Back in late 2017 the Trump Administration, the Republicans in the Congress, and their tame economists were all claiming that passing the Ryan-McConnell-Trump upper-income tax cut would permanently boost investment in America by as much as the Clinton economic program of the 1990s had done, and would do so much more quickly—Clinton program was phased-in over five years, while Ryan-McConnell-Trump was phased-in immediately and had been affecting investment behavior even before it was passed.
It is simply not happening.
Yet I have heard no explanations for why not. For example, a Tyler Cowen would write, in November 2017, that: Yes, a Corporate Tax Cut Would Increase Investment - Bloomberg: "Republicans have science on their side when it comes to this part of their tax plans.... The most likely result is that lower corporate tax rates will lead to more investment projects and thus more aggregate economic activity.... [The] worry... that companies will take their cash windfalls and simply return them to investors.... The evidence doesn’t support this fear.... When the critics allege that corporate tax rate cuts won’t boost investment, that’s going against basic economics..."
Has there been a peep from him since marking his beliefs to market? No.
The Ryan-McConnell-Trump tax cut did nothing other than make America even more unequal. Macroeconomically, we are where we were three years ago: Relatively stable growth at a trend a bit above 2% per year, with slowly rising employment, and no signs of rising inflation or a rising labor share.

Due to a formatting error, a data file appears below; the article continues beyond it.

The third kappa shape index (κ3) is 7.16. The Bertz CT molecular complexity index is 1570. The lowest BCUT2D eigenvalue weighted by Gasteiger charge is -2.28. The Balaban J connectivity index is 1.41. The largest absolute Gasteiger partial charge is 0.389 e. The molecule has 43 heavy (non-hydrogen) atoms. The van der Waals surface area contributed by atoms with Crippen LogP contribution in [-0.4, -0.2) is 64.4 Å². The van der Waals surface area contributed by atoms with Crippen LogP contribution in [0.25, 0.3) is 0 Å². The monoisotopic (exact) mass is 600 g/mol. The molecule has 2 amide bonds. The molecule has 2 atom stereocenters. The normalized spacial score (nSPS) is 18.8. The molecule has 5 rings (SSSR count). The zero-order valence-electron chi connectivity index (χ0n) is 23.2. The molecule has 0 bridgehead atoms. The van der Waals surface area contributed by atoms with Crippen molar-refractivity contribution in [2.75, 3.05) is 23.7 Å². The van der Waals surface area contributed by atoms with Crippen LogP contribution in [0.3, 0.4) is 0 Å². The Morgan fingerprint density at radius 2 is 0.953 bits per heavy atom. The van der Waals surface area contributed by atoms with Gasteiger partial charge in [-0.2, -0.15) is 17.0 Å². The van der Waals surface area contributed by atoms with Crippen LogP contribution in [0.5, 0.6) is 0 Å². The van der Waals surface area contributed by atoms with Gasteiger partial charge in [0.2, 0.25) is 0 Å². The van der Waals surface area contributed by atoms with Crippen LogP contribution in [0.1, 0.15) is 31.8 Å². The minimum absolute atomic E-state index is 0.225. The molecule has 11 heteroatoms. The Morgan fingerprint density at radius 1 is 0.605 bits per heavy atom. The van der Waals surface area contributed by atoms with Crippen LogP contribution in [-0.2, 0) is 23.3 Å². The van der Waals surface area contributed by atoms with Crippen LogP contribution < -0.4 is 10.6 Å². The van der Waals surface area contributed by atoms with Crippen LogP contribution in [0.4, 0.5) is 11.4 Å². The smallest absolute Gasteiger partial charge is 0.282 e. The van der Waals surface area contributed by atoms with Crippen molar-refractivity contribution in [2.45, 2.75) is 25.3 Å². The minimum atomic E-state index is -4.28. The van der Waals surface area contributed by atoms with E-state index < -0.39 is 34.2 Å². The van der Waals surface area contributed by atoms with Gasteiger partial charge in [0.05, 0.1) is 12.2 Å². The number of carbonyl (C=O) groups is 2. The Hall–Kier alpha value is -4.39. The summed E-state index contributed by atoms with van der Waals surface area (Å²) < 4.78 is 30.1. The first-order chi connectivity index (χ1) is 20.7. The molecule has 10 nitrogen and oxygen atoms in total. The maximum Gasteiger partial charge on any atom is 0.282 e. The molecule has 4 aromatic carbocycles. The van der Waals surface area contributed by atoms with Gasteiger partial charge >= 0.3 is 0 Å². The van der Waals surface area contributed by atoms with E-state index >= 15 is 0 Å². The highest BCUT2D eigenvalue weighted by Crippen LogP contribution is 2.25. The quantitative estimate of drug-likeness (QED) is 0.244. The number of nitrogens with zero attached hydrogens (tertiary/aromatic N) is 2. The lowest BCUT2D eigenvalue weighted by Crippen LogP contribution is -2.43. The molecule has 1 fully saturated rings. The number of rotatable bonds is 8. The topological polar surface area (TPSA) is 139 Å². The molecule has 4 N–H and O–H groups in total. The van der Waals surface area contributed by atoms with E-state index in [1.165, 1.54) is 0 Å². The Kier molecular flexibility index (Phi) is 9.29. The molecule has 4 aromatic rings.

The only significant difference that the Fed has now recognized that its hope of normalizing the Fed Funds rate in the foreseeable future is vain, and has now recognized that its confidence over the past six years that we were close to full employment was simply wrong.
- The Trump-McConnell-Ryan tax cut has been a complete failure at boosting the American economy through increased investment in America.
- But it has been a success in making the rich richer and thus America more unequal.
- And it delivered a short-term demand-side Keynesian fiscal stimulus to growth that has now ebbed.
- Those who beat the drum for it owe us an explanation for why they got it wrong.
- They have not provided one: shame on them.
- U.S. potential economic growth continues to be a hair above 2%/year.
- There are still no signs the U.S. has entered that phase of the recovery in which inflation is accelerating.
- There are still no signs of interest rate normalization: secular stagnation continues to reign.
- There are still no signs the the U.S. is at "overfull employment" in any meaningful sense.
A change from one month ago: A no-deal Brexit is now not just a possibility, but more likely than not.
A change from 3 months ago: The Federal Reserve has—behind the curve—become convinced that it raised interest rates too much in 2018, and is now likely to cut them.
A change from 6 months ago: Trump trade-war tensions are higher.
#macro #forecasting #highlighted